Family-friendly ‘Dolittle’ does little to entertain older audience

Avery Wohleb

Trading in a suit of armor for a doctor’s coat, Robert Downey Jr. returns as a hero of a different breed in the latest installment of the family classic.

Directed by Stephen Gaghan, “Dolittle” is yet another film based upon the famous children’s book series “Doctor Dolittle.” The movie tells the story of John Dolittle (Robert Downey Jr.), an extraordinary doctor with a talent for talking to animals. When the queen of England falls ill, Dolittle and his animals embark on a quest to find her a cure and save both her life and Dolittle’s beloved animal sanctuary, which is threatened to close if the queen succumbs to her illness.

Alongside a relatively straightforward narrative, the editing of the movie is subpar. With a $175 million budget, the distractingly bad CGI is a major issue. While certain animal characters are fun and pleasant to watch, others look as if they have been copied and pasted from a 50-year-old cartoon, rendering the overall cinematic experience unbalanced and inconsistent. 

Although the plot of the movie is engaging, the overall writing and production could be better. Many jokes throughout the film are bizarre and out of place, drawing little reaction from the audience. While there are many enjoyable moments that are sure to have children laughing, other jokes carry on for too long or are slightly uncomfortable. Several moments might leave viewers wondering whether the creators actually watched the film and truly enjoyed these jokes or if they blindly distributed the film to the world without a second thought. It’s hard to tell which would be worse. 

Bogged down by the overall production quality, the film is partially saved by an enjoyable and talented cast. RDJ, although inconsistent in his character’s accent, is transformed in his funny and captivating performance as Dolittle. Strange moments, such as Dolittle’s communication with animals from the perspective of an outsider who cannot hear animals, are successfully conveyed by RDJ’s convincing portrayal of such a unique and interesting character.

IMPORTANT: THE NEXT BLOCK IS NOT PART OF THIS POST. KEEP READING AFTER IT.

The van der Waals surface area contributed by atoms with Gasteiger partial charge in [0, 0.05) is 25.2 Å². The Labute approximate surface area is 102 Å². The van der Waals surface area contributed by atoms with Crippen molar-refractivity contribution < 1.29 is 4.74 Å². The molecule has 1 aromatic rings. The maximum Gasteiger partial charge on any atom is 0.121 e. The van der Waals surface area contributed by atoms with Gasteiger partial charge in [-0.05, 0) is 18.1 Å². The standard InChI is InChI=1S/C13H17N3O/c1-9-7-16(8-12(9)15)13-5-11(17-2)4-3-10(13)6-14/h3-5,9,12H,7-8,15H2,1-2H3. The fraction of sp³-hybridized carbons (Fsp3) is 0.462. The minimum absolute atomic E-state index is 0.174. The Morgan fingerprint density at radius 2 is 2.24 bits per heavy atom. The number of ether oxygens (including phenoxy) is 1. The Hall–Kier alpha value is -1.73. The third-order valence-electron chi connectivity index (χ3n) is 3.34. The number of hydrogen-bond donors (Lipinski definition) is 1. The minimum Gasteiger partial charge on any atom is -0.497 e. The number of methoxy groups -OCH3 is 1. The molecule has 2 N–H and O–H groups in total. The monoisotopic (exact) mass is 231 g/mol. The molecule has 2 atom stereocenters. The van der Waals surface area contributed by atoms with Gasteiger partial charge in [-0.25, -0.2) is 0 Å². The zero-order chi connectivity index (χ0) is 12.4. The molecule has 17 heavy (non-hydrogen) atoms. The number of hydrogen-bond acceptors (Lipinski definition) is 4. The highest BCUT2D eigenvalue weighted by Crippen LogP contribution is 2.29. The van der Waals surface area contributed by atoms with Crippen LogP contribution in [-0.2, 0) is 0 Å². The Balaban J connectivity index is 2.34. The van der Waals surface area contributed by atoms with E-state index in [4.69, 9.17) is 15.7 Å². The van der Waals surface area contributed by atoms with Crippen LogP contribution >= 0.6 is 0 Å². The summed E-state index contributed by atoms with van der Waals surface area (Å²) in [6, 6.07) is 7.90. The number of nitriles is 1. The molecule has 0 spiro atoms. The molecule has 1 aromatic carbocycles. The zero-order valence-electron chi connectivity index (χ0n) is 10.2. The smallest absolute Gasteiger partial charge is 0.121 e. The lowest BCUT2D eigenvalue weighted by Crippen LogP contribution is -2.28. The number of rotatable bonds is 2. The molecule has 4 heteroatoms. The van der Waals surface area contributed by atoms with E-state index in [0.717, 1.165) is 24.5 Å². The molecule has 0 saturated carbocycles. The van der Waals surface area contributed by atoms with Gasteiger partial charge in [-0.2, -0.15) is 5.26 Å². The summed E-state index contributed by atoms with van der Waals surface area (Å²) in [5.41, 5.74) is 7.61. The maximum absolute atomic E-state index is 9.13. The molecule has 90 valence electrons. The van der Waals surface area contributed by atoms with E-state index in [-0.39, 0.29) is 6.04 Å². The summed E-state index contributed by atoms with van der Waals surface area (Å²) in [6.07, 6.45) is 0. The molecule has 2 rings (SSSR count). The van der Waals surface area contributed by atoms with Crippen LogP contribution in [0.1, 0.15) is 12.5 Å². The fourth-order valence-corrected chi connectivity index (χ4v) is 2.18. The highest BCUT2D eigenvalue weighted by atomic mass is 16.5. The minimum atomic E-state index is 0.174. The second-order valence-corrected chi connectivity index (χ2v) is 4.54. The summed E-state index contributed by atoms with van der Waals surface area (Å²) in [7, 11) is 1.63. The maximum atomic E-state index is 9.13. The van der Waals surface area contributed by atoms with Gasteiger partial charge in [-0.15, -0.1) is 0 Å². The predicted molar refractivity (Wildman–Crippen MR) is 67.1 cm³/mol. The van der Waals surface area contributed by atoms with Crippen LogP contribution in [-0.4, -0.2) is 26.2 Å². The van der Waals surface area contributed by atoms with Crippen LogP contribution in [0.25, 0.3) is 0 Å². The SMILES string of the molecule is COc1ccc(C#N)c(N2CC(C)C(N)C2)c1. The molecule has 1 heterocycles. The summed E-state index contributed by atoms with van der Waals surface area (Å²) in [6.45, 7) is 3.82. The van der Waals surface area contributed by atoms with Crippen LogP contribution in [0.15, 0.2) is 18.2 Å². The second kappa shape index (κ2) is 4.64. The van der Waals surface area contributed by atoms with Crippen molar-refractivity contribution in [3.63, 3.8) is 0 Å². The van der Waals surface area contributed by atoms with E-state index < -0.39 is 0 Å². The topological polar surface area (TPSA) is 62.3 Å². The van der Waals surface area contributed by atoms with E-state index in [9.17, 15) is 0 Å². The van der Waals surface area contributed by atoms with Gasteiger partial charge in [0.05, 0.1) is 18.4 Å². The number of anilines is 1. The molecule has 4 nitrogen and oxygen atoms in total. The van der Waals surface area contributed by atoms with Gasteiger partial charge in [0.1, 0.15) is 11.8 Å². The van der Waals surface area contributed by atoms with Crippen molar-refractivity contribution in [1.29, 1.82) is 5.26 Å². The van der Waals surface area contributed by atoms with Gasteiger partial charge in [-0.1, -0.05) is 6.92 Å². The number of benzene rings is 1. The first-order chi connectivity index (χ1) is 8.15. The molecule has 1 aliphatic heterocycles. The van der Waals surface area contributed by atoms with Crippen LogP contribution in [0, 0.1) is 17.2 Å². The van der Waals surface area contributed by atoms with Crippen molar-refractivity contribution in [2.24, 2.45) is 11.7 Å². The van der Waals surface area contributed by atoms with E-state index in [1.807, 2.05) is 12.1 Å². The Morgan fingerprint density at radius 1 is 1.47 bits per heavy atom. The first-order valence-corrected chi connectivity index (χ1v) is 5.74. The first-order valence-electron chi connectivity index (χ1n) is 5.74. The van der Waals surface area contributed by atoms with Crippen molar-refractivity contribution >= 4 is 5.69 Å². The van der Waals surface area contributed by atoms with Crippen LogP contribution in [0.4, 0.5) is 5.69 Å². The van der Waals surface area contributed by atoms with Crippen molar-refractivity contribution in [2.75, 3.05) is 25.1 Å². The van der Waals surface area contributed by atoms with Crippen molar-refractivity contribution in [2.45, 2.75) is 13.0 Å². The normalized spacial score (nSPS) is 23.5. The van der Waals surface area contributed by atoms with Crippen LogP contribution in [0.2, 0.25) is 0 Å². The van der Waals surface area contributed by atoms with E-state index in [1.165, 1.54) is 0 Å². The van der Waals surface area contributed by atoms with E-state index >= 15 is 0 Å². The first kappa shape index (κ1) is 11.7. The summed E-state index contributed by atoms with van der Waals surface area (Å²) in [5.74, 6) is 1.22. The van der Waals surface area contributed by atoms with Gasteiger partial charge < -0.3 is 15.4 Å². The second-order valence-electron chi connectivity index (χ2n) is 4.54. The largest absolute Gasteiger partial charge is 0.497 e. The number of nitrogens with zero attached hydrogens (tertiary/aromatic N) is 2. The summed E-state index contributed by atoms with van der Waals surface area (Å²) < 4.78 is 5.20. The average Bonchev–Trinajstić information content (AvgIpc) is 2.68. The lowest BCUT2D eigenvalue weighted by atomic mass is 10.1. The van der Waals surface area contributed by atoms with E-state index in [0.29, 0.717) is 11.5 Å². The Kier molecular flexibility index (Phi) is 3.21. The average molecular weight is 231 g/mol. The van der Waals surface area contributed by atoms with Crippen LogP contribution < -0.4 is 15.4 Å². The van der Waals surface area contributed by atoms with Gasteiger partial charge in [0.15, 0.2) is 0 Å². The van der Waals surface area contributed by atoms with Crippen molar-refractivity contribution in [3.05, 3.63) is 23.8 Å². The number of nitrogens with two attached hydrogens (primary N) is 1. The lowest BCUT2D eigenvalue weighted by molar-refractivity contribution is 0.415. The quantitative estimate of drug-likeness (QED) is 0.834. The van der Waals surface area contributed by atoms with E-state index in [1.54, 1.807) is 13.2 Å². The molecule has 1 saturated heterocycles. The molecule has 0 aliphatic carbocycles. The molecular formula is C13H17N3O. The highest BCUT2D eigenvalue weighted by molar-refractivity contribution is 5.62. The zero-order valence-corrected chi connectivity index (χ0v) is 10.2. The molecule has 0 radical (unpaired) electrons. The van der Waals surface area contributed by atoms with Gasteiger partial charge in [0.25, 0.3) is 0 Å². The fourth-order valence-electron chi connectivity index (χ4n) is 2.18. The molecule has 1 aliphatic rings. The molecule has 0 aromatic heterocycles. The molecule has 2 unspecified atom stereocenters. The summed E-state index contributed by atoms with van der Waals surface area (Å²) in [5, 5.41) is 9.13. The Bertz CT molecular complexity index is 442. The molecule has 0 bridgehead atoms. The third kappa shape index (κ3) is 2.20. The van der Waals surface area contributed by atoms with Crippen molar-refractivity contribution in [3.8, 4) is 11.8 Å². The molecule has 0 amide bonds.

Other friendly voices bring a high energy to the film, highlighting entertaining moments that might have otherwise gone unnoticed in a different casting. Rami Malek brings vulnerability to the movie as a cowardly gorilla who learns courage along the way, and Tom Holland brings laughter as Dolittle’s adorable, glasses-wearing pet dog. 

Most pleasantly, the film gives a raw and honest portrayal of grief. When Dolittle’s wife tragically passes away, he succumbs to a reclusive lifestyle and shuts his animal sanctuary for many years. It is not until he is sent on a mission for the queen that Dolittle, aided by the encouragement of both human and animal friends, relearns who he is. A message is sent to a young audience about the importance of family, whether by blood or by choice, and the human nature and power of grief. 

While “Dolittle” is certainly far from perfect, overall, it achieves its ultimate goal of entertaining its target audience. Looking past small plot holes and scattered inconsistencies, most children are sure to enjoy the movie and have many laughs along the way. Talking animals promise to entertain, and even in an imperfect journey, they successfully do.

2 squirrels out of 5